The NCSL Blog

08

By Katie Ziegler

As this week draws to a close, NCSL extends our gratitude to the legislative staff across the country who are working to support the legislative process when each day brings new, unprecedented challenges.

staff week logoWe know you are juggling a lot and hope you will turn to NCSL if we can help make things just a bit easier. Check back with us often to stay up to date on the latest coronavirus policy developments.

If you’d like additional training, connect with one of our professional staff associations to hear more about opportunities to learn with your peers. And please let us know if there’s a topic you’d like NCSL to address in the future. 

Though many people’s physical workspaces have changed (perhaps you’ve shifted from a cubicle to a card table), the work continues and may have increased.

Layer that new workload with care for friends and family members, the need to collaborate remotely with your colleagues and the unceasing news cycle, and you have a recipe for feeling overwhelmed.

It is so important to continue your regular exercise, relaxation and self-care practices right now, to the extent possible, and to take breaks from work even when the work is with you 24/7. You can also consider the following tips to guard against decision fatigue from the experts at Trello.

Decision fatigue occurs when our brains become overtired from constantly reacting to information (by one count, we make more than 35,000 decisions every day). Especially now, when some decisions feel especially weighty, the more we make, the less able we are to continue exerting the willpower to evaluate evidence and make good decisions.

We are more likely to either act impulsively just to get it over with, or to become stuck and not act at all. Incorporating these practices can keep your mind exercised and more able to respond when it really counts:

  • Take brain breaks. Even if you don’t have an important decision looming, taking time to move, meditate or get creative will pay off in the long run as your brain strengthens its neural connections.
  • Consider routines. Your usual routine may have gone off the rails in the last couple of months but building patterns and repetition into your new/temporary life reduces the number of decisions you’re faced with each day.
  • Stay attuned to how you get your work done. Think the work routine that makes you most productive and stick with that system. Need ideas? NCSL’s recent webinar abut the ABCDE method has you covered.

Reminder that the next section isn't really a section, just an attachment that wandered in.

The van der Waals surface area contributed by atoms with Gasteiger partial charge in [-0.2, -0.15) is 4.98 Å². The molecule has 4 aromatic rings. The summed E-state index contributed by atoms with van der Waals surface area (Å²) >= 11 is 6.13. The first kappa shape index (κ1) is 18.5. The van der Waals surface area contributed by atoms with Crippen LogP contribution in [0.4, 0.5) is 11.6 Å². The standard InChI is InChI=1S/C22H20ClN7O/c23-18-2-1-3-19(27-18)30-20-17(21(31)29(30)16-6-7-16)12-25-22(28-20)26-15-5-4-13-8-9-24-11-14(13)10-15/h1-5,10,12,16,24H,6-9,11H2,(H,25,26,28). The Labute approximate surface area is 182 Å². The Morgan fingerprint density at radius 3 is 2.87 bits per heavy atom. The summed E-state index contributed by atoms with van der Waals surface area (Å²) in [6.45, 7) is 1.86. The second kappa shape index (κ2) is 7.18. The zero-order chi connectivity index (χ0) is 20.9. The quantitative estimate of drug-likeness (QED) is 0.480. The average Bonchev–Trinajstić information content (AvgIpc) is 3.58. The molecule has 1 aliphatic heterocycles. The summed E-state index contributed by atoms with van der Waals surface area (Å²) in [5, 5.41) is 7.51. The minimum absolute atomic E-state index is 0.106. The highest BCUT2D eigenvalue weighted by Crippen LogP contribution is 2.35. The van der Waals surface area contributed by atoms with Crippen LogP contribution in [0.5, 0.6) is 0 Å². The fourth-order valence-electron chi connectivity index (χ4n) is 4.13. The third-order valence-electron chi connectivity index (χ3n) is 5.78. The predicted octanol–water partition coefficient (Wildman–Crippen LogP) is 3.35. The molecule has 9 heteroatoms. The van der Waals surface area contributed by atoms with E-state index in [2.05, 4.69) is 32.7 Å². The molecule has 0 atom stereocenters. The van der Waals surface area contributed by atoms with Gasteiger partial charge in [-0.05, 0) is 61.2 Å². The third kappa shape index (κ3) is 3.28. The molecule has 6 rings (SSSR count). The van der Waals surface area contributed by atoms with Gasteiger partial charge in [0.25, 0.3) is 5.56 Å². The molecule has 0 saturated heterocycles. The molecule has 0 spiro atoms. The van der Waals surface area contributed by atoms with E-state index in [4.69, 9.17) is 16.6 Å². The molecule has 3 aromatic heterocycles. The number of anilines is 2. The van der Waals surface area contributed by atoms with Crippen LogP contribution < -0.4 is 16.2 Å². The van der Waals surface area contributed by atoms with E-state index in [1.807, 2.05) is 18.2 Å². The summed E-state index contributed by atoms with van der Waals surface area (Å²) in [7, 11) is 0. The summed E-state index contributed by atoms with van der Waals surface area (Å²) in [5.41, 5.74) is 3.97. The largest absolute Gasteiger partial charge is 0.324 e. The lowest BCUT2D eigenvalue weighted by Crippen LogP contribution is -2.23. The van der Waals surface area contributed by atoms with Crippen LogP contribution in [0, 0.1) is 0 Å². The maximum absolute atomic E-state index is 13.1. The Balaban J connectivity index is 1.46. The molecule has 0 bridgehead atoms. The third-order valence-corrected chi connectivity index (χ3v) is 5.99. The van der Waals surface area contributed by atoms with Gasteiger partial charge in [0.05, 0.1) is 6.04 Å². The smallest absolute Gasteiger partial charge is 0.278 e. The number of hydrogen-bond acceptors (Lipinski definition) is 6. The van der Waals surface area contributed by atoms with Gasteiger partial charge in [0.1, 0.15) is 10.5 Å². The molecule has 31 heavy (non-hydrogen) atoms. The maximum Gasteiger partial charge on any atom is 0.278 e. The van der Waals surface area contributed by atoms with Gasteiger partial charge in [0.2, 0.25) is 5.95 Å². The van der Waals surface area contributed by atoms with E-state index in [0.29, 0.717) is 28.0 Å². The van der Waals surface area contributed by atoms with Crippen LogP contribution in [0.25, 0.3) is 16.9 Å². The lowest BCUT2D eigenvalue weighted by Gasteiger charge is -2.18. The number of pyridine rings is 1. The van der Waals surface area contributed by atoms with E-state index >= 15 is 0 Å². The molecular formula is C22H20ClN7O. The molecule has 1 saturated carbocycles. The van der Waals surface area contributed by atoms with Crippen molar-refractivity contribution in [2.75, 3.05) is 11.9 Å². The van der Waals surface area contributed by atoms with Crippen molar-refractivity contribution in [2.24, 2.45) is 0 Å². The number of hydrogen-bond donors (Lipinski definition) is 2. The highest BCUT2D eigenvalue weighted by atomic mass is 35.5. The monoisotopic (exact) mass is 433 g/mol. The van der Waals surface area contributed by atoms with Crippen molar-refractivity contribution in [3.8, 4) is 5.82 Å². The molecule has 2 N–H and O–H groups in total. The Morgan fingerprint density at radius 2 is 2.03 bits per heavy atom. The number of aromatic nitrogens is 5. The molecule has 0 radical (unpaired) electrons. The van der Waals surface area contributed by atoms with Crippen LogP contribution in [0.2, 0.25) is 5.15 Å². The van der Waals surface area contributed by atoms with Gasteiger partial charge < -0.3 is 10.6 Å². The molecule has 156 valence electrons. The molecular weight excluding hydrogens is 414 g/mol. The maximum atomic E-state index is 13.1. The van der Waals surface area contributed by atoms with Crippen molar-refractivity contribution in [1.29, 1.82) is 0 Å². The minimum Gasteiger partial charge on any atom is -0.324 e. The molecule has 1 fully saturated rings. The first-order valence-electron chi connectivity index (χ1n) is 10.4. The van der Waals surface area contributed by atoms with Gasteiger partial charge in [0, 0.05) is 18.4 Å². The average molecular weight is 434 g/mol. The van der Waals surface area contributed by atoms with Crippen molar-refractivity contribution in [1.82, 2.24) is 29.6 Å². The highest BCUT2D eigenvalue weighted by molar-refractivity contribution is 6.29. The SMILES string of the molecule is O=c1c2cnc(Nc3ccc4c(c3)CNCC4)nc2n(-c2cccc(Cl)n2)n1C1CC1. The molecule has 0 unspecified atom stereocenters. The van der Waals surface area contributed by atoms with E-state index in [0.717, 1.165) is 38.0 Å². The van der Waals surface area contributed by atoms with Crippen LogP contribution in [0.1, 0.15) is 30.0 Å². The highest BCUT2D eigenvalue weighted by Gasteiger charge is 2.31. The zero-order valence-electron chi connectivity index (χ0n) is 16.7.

• Set deadlines. Give yourself a timeline for making the big decisions so that your brain can free space for other work in the meantime.
  • Keep the healthy snacks coming. Hunger reduces our impulse control, so be sure to remain aware of your needs and don’t go into meetings or big decisions without eating something.

If you are working away from the Capitol, continue to stay in touch with your colleagues. Anne Sappenfield, the director of Wisconsin’s Legislative Council, now holds the office’s regular weekly staff meetings over Skype. She reports that her team is meeting more frequently than before as issues arise and the informal, spontaneous conversations in an office are off the table for now.

Sappenfield works to stay attuned to the team’s needs, share resources and recognize that circumstances are challenging. “I’ve encouraged staff to talk about what’s hard about working from home and shared what I’ve found difficult,” she says.

Finally, tune in to NCSL’s webinar, Managing, Leading and Growing During Uncertain Times, at 1:30 p.m. EDT today for more resources from leadership development trainer Melissa Furman.

Katie Ziegler is a program director in NCSL’s Member Outreach Program.

Email Katie

Posted in: COVID-19
Actions: E-mail | Permalink |

Subscribe to the NCSL Blog

Click on the RSS feed at left to add the NCSL Blog to your favorite RSS reader. 

About the NCSL Blog

This blog offers updates on the National Conference of State Legislatures' research and training, the latest on federalism and the state legislative institution, and posts about state legislators and legislative staff. The blog is edited by NCSL staff and written primarily by NCSL's experts on public policy and the state legislative institution.